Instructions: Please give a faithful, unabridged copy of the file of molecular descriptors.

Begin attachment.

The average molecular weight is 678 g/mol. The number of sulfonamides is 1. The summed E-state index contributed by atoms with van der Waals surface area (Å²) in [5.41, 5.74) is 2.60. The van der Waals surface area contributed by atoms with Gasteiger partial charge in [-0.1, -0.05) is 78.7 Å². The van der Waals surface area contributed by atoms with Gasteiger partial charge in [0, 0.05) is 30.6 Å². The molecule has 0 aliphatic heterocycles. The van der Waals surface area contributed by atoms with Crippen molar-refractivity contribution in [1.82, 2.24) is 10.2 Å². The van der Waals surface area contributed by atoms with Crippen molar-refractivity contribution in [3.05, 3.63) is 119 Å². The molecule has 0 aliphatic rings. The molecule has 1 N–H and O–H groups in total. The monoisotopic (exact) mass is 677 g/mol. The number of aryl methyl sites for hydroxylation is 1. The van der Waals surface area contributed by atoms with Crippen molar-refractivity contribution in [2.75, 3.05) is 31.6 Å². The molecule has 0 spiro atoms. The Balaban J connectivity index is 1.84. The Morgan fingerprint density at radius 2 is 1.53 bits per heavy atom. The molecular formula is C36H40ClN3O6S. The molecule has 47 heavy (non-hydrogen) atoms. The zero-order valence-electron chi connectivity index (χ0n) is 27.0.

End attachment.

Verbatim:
The average molecular weight is 678 g/mol. The number of sulfonamides is 1. The summed E-state index contributed by atoms with van der Waals surface area (Å²) in [5.41, 5.74) is 2.60. The van der Waals surface area contributed by atoms with Gasteiger partial charge in [-0.1, -0.05) is 78.7 Å². The van der Waals surface area contributed by atoms with Gasteiger partial charge in [0, 0.05) is 30.6 Å². The molecule has 0 aliphatic heterocycles. The van der Waals surface area contributed by atoms with Crippen molar-refractivity contribution in [1.82, 2.24) is 10.2 Å². The van der Waals surface area contributed by atoms with Crippen molar-refractivity contribution in [3.05, 3.63) is 119 Å². The molecule has 0 aliphatic rings. The molecule has 1 N–H and O–H groups in total. The monoisotopic (exact) mass is 677 g/mol. The number of aryl methyl sites for hydroxylation is 1. The van der Waals surface area contributed by atoms with Crippen molar-refractivity contribution in [2.75, 3.05) is 31.6 Å². The molecule has 0 spiro atoms. The Balaban J connectivity index is 1.84. The Morgan fingerprint density at radius 2 is 1.53 bits per heavy atom. The molecular formula is C36H40ClN3O6S. The molecule has 47 heavy (non-hydrogen) atoms. The zero-order valence-electron chi connectivity index (χ0n) is 27.0.